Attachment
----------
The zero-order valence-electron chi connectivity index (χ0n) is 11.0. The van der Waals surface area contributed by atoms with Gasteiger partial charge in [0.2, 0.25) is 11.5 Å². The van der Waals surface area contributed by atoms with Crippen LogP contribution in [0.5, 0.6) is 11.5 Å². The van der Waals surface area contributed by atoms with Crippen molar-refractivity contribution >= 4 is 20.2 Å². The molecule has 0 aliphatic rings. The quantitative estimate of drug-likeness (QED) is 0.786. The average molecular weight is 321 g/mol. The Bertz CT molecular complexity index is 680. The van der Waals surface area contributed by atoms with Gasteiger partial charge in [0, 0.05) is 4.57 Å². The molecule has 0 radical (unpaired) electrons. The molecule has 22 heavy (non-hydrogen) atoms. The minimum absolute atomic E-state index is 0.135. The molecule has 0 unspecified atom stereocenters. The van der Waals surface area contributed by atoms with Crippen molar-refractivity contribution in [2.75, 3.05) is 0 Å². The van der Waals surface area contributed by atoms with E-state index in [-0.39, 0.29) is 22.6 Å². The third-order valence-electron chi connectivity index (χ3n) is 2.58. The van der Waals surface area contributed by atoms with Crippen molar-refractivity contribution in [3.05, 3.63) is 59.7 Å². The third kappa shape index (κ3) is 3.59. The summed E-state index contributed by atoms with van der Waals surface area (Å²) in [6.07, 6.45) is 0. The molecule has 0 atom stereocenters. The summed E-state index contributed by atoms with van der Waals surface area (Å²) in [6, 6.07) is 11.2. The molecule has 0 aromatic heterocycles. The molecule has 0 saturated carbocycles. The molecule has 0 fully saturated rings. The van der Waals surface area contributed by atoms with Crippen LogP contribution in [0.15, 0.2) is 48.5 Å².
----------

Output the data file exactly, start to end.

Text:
The zero-order valence-electron chi connectivity index (χ0n) is 11.0. The van der Waals surface area contributed by atoms with Gasteiger partial charge in [0.2, 0.25) is 11.5 Å². The van der Waals surface area contributed by atoms with Crippen LogP contribution in [0.5, 0.6) is 11.5 Å². The van der Waals surface area contributed by atoms with Crippen molar-refractivity contribution >= 4 is 20.2 Å². The molecule has 0 aliphatic rings. The quantitative estimate of drug-likeness (QED) is 0.786. The average molecular weight is 321 g/mol. The Bertz CT molecular complexity index is 680. The van der Waals surface area contributed by atoms with Gasteiger partial charge in [0, 0.05) is 4.57 Å². The molecule has 0 radical (unpaired) electrons. The molecule has 22 heavy (non-hydrogen) atoms. The minimum absolute atomic E-state index is 0.135. The molecule has 0 unspecified atom stereocenters. The van der Waals surface area contributed by atoms with Crippen molar-refractivity contribution in [2.75, 3.05) is 0 Å². The van der Waals surface area contributed by atoms with E-state index in [-0.39, 0.29) is 22.6 Å². The third-order valence-electron chi connectivity index (χ3n) is 2.58. The van der Waals surface area contributed by atoms with Crippen molar-refractivity contribution in [3.05, 3.63) is 59.7 Å². The third kappa shape index (κ3) is 3.59. The summed E-state index contributed by atoms with van der Waals surface area (Å²) in [6.07, 6.45) is 0. The molecule has 0 atom stereocenters. The summed E-state index contributed by atoms with van der Waals surface area (Å²) in [6, 6.07) is 11.2. The molecule has 0 aromatic heterocycles. The molecule has 0 saturated carbocycles. The molecule has 0 fully saturated rings. The van der Waals surface area contributed by atoms with Crippen LogP contribution in [0.15, 0.2) is 48.5 Å².